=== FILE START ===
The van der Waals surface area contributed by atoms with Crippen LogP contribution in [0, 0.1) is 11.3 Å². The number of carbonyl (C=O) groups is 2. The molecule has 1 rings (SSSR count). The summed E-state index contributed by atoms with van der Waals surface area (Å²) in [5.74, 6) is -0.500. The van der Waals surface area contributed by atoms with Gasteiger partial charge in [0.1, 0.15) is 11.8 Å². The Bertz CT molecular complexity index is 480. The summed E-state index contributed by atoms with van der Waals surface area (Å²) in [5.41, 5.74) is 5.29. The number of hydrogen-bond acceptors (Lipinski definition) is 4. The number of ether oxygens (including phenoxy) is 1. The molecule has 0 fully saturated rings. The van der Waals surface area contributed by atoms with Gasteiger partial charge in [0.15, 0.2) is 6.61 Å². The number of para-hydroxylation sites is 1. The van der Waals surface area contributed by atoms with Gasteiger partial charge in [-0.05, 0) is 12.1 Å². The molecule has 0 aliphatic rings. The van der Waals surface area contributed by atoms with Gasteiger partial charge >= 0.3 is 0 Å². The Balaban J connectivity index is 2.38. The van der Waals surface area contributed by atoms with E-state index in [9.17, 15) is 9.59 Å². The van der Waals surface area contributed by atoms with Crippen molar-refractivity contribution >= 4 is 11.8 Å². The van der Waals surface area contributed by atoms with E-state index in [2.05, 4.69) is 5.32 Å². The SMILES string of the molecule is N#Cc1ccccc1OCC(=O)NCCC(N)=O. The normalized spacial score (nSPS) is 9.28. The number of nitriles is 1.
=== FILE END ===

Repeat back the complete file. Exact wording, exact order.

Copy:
The van der Waals surface area contributed by atoms with Crippen LogP contribution in [0, 0.1) is 11.3 Å². The number of carbonyl (C=O) groups is 2. The molecule has 1 rings (SSSR count). The summed E-state index contributed by atoms with van der Waals surface area (Å²) in [5.74, 6) is -0.500. The van der Waals surface area contributed by atoms with Gasteiger partial charge in [0.1, 0.15) is 11.8 Å². The Bertz CT molecular complexity index is 480. The summed E-state index contributed by atoms with van der Waals surface area (Å²) in [5.41, 5.74) is 5.29. The number of hydrogen-bond acceptors (Lipinski definition) is 4. The number of ether oxygens (including phenoxy) is 1. The molecule has 0 fully saturated rings. The van der Waals surface area contributed by atoms with Gasteiger partial charge in [0.15, 0.2) is 6.61 Å². The number of para-hydroxylation sites is 1. The van der Waals surface area contributed by atoms with Gasteiger partial charge in [-0.05, 0) is 12.1 Å². The molecule has 0 aliphatic rings. The van der Waals surface area contributed by atoms with Gasteiger partial charge >= 0.3 is 0 Å². The Balaban J connectivity index is 2.38. The van der Waals surface area contributed by atoms with E-state index in [9.17, 15) is 9.59 Å². The van der Waals surface area contributed by atoms with Crippen molar-refractivity contribution >= 4 is 11.8 Å². The van der Waals surface area contributed by atoms with E-state index in [2.05, 4.69) is 5.32 Å². The SMILES string of the molecule is N#Cc1ccccc1OCC(=O)NCCC(N)=O. The normalized spacial score (nSPS) is 9.28. The number of nitriles is 1.